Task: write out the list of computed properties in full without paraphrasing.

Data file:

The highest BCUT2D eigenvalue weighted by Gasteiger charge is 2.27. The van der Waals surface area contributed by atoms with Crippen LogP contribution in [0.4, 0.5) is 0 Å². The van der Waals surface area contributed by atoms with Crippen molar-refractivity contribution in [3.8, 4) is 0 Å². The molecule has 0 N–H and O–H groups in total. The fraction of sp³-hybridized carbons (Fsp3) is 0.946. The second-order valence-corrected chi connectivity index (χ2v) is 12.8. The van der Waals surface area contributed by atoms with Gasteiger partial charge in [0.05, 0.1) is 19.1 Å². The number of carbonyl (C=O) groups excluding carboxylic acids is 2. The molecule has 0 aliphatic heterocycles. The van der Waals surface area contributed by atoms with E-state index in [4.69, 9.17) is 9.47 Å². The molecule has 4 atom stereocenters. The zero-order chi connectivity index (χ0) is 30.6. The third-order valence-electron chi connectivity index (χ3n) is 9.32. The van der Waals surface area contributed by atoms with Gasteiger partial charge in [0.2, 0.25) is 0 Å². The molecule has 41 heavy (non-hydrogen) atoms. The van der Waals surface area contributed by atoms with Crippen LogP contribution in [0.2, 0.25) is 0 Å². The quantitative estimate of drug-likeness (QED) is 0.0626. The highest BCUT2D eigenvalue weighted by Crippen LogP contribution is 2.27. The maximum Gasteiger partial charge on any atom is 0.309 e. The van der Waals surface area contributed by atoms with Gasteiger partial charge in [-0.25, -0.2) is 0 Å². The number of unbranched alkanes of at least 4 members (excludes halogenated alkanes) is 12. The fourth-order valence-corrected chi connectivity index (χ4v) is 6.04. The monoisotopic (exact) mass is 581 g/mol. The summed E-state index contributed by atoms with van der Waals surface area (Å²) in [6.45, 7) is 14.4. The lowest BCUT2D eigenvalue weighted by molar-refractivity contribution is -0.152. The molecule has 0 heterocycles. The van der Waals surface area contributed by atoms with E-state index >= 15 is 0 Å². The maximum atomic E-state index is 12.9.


The highest BCUT2D eigenvalue weighted by Gasteiger charge is 2.27. The van der Waals surface area contributed by atoms with Crippen LogP contribution in [0.4, 0.5) is 0 Å². The van der Waals surface area contributed by atoms with Crippen molar-refractivity contribution in [3.8, 4) is 0 Å². The molecule has 0 N–H and O–H groups in total. The fraction of sp³-hybridized carbons (Fsp3) is 0.946. The second-order valence-corrected chi connectivity index (χ2v) is 12.8. The van der Waals surface area contributed by atoms with Gasteiger partial charge in [0.05, 0.1) is 19.1 Å². The number of carbonyl (C=O) groups excluding carboxylic acids is 2. The molecule has 0 aliphatic heterocycles. The van der Waals surface area contributed by atoms with E-state index in [4.69, 9.17) is 9.47 Å². The molecule has 4 atom stereocenters. The zero-order chi connectivity index (χ0) is 30.6. The third-order valence-electron chi connectivity index (χ3n) is 9.32. The van der Waals surface area contributed by atoms with Gasteiger partial charge in [0.2, 0.25) is 0 Å². The molecule has 41 heavy (non-hydrogen) atoms. The van der Waals surface area contributed by atoms with Crippen LogP contribution in [0.2, 0.25) is 0 Å². The quantitative estimate of drug-likeness (QED) is 0.0626. The highest BCUT2D eigenvalue weighted by Crippen LogP contribution is 2.27. The maximum Gasteiger partial charge on any atom is 0.309 e. The van der Waals surface area contributed by atoms with Gasteiger partial charge in [-0.25, -0.2) is 0 Å². The number of unbranched alkanes of at least 4 members (excludes halogenated alkanes) is 12. The fourth-order valence-corrected chi connectivity index (χ4v) is 6.04. The monoisotopic (exact) mass is 581 g/mol. The summed E-state index contributed by atoms with van der Waals surface area (Å²) in [6.45, 7) is 14.4. The lowest BCUT2D eigenvalue weighted by molar-refractivity contribution is -0.152. The molecule has 0 heterocycles. The van der Waals surface area contributed by atoms with E-state index >= 15 is 0 Å². The maximum atomic E-state index is 12.9.